A trial looking at eribulin and dacarbazine in sarcoma

Please note - this trial is no longer recruiting patients. We hope to add results when they are available.

Cancer type:

Soft tissue sarcoma




Phase 3

This trial is comparing the chemotherapy drugs eribulin and dacarbazine for people with soft tissue sarcoma that has come back after treatment.

Soft tissue sarcomas are a type of cancer that starts in the supporting tissues of the body, such as muscles, blood vessels, fat and nerves. Doctors usually treat soft tissue sarcoma with surgery and chemotherapy. Sadly the cancer can come back and when this happens it is often more difficult to treat.

Doctors know that eribulin can help people with breast cancer that has come back following treatment. In this trial doctors want to see if eribulin can help people with sarcoma that has come back (recurred). Doctors want to compare it to the standard treatment Open a glossary item of dacarbazine.

The aims of this trial are to find out

  • If eribulin is better than dacarbazine for people with soft tissue sarcoma that has come back after earlier chemotherapy
  • About the side effects

Who can enter

You may be able to enter this trial if you

  • Have adipocytic sarcoma or leiomyosarcoma that is intermediate or high grade and has spread into surrounding tissue or to other parts of your body, and cannot be treated with surgery or radiotherapy
  • Have had at least 2 courses of chemotherapy
  • Have soft tissue sarcoma that has grown in the last 6 months
  • Have an area of soft tissue sarcoma that measures at least 1 cm (or 1.5 cm if a lymph node Open a glossary item) on a CT scan or MRI scan
  • Are well enough to carry out all your normal activities, apart from heavy physical work (performance status of 0 or 1)
  • Have satisfactory blood test results
  • Are willing to use reliable contraception while you are having trial medication and for up to 6 months after finishing trial medication if there is any chance that you or your partner could become pregnant
  • Are at least 18 years old

You cannot enter this trial if you

  • Have had any treatment for your soft tissue sarcoma in the last 3 weeks
  • Have had treatment on a trial in the last 4 weeks
  • Still have side effects from previous treatment unless they are mild
  • Have had dacarbazine in the past
  • Have been on a trial with eribulin
  • Have had radiotherapy to more than a third your bone marrow Open a glossary item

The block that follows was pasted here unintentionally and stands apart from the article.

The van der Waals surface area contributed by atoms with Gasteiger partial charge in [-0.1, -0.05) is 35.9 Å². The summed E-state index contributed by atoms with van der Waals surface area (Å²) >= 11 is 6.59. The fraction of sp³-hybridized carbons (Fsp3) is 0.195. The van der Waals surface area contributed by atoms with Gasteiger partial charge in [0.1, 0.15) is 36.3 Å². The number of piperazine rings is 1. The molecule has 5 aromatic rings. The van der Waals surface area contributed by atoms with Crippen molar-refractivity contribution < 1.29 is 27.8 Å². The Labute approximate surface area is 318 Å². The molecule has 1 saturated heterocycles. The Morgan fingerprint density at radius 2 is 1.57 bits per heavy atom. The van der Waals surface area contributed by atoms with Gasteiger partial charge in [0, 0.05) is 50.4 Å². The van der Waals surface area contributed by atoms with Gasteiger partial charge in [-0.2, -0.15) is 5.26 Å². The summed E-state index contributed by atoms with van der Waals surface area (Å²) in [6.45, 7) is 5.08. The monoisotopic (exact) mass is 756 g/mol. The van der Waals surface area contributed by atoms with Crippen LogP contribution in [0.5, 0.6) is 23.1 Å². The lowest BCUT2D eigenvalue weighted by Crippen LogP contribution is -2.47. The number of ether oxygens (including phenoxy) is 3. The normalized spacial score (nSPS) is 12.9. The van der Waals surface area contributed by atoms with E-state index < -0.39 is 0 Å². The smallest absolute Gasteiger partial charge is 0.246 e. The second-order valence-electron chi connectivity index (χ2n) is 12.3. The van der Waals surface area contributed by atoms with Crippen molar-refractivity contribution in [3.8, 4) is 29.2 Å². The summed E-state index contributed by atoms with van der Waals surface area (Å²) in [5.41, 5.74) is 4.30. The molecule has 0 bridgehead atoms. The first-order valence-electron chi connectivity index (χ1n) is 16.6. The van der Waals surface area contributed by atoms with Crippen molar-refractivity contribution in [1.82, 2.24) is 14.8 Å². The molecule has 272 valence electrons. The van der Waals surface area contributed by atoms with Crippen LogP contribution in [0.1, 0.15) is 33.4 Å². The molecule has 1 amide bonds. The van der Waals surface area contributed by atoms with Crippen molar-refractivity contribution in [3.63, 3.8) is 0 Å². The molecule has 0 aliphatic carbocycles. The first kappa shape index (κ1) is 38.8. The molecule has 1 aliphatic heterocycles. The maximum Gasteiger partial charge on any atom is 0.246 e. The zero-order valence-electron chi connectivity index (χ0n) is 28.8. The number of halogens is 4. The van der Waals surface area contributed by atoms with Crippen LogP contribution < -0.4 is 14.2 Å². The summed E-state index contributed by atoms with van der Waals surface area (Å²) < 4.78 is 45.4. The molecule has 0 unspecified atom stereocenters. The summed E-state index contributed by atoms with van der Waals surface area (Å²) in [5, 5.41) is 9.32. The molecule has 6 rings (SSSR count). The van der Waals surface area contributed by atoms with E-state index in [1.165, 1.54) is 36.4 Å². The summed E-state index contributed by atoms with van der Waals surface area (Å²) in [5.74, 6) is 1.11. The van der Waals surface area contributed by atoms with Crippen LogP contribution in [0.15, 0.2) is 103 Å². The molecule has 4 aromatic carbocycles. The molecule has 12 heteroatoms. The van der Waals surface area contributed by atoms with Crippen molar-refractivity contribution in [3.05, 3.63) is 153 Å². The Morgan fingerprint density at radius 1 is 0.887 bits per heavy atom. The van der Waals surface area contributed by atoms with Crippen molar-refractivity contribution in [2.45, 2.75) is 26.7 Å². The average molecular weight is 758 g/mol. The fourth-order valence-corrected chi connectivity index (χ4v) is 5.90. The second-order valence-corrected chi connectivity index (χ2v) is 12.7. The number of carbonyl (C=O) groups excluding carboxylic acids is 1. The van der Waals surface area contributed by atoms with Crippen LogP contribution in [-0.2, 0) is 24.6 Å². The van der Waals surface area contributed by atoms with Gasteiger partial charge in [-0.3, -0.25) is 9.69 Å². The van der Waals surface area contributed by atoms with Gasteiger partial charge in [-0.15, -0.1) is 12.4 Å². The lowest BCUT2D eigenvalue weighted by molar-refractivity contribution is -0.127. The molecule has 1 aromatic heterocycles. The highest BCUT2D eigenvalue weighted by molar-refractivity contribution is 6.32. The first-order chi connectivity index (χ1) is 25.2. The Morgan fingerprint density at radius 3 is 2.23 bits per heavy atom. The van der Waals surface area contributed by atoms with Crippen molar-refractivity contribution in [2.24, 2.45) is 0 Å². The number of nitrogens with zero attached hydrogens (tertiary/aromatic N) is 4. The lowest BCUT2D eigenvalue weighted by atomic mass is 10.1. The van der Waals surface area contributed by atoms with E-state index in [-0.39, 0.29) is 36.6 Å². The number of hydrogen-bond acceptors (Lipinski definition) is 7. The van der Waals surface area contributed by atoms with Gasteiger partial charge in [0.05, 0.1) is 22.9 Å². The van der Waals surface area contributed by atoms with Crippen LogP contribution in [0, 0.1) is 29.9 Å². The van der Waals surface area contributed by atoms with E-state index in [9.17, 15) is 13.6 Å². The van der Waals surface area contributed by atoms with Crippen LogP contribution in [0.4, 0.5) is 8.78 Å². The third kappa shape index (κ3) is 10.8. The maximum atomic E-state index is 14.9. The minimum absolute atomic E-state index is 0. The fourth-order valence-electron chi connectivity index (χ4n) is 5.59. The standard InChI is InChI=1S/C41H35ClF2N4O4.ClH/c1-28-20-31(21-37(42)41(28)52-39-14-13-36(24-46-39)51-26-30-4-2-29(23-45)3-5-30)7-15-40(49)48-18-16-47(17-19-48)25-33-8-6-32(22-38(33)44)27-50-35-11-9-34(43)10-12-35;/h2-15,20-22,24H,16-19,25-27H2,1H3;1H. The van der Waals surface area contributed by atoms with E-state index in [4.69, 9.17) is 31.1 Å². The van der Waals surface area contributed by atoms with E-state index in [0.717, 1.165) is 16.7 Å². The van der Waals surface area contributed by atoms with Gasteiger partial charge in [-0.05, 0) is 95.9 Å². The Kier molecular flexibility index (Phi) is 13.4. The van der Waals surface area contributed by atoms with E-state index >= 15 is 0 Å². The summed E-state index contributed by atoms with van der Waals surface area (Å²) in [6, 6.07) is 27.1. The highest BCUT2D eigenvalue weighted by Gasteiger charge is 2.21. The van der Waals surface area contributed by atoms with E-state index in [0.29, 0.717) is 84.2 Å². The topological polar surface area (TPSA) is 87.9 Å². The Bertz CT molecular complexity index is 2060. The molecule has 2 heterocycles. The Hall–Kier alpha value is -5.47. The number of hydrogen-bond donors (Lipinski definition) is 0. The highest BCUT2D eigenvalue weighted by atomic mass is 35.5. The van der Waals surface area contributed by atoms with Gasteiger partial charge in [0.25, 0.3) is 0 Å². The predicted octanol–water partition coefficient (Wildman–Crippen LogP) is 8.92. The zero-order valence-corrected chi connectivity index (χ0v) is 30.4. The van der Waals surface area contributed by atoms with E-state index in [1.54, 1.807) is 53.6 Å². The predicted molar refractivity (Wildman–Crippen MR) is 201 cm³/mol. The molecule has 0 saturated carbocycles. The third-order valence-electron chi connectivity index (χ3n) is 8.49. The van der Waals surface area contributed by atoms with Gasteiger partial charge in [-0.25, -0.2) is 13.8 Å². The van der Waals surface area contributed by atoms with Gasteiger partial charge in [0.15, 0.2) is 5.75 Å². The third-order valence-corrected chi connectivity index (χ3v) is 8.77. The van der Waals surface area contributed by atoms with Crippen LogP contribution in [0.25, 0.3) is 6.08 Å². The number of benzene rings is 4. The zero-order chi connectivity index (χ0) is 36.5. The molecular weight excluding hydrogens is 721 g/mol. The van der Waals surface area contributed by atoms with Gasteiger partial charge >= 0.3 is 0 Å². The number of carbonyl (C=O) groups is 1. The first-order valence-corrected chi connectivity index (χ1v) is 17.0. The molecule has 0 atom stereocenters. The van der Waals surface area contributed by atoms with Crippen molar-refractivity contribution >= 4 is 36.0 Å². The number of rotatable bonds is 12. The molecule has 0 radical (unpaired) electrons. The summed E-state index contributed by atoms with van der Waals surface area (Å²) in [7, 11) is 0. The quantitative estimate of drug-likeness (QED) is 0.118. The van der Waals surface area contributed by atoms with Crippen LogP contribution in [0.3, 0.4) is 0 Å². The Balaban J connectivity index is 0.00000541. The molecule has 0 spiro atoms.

• Have had surgery in the last 3 weeks
  • Have numb fingers that cause you a problem
  • Have certain heart problems
  • Have cancer in your central nervous system (CNS) Open a glossary item
  • Have any other illness that is a cause for concern
  • Have had any other cancer, apart from carcinoma in situ of the cervix or non melanoma skin cancer that was successfully treated at least 5 years ago
  • Are allergic to dacarbazine, or eribulin
  • Are pregnant or breastfeeding

Trial design

This trial will recruit 450 people from around the world.

This is a randomised trial. The people taking part are put into treatment groups by a computer. Neither you nor your doctor will be able to decide which group you are in.

People in group A have eribulin. You have eribulin through a drip into a vein on the first and 8th day of every 3 week period.

People in group B have dacarbazine through a drip into a vein once every 3 weeks.

Each 3 week period is called a cycle of treatment. You have treatment for as long as it is helping you.

You fill out a questionnaire before you start treatment, on the first day of each treatment cycle, at the end of treatment then every 6 weeks after that. The questionnaire will ask about how you have been feeling. This is called a quality of life study.

If you agree to take part in this study, the researchers will ask for a sample of tissue taken when you had surgery to diagnose your cancer. They will also ask for extra blood samples for research. If you do not want to give extra blood samples for research, you don’t have to. You can still take part in the trial.

Hospital visits

You will see the doctors and have some tests before you start treatment. The tests include

You see the doctors and have regular blood tests while you are having treatment. You have a CT or MRI scan every 6 weeks for 12 weeks then every 9 weeks until your cancer starts to grow again. You have a bone scan every 6 months.

When you stop treatment you see the doctors again for an ECG, physical examination, blood and urine tests. Depending on which you prefer, the doctors will either see you at the hospital or ring you at home every 3 months, to see how you are.

Side effects

The most common side effects of eribulin are

The most common side effects of dacarbazine are

We have more information about the side effects of eribulin and dacarbazine in our cancer drugs section.

Recruitment start:

Recruitment end:

How to join a clinical trial

Please note: In order to join a trial you will need to discuss it with your doctor, unless otherwise specified.

Please note - unless we state otherwise in the summary, you need to talk to your doctor about joining a trial.

Chief Investigator

Dr Michael Leahy

Supported by

Experimental Cancer Medicine Centre (ECMC)
NIHR Clinical Research Network: Cancer

Questions about cancer? Contact our information nurses

Freephone 0808 800 4040

Last review date

CRUK internal database number:

Oracle 9350

Please note - unless we state otherwise in the summary, you need to talk to your doctor about joining a trial.

Cara took part in a clinical trial

A picture of Cara

"I am glad that taking part in a trial might help others on their own cancer journey.”

Last reviewed:

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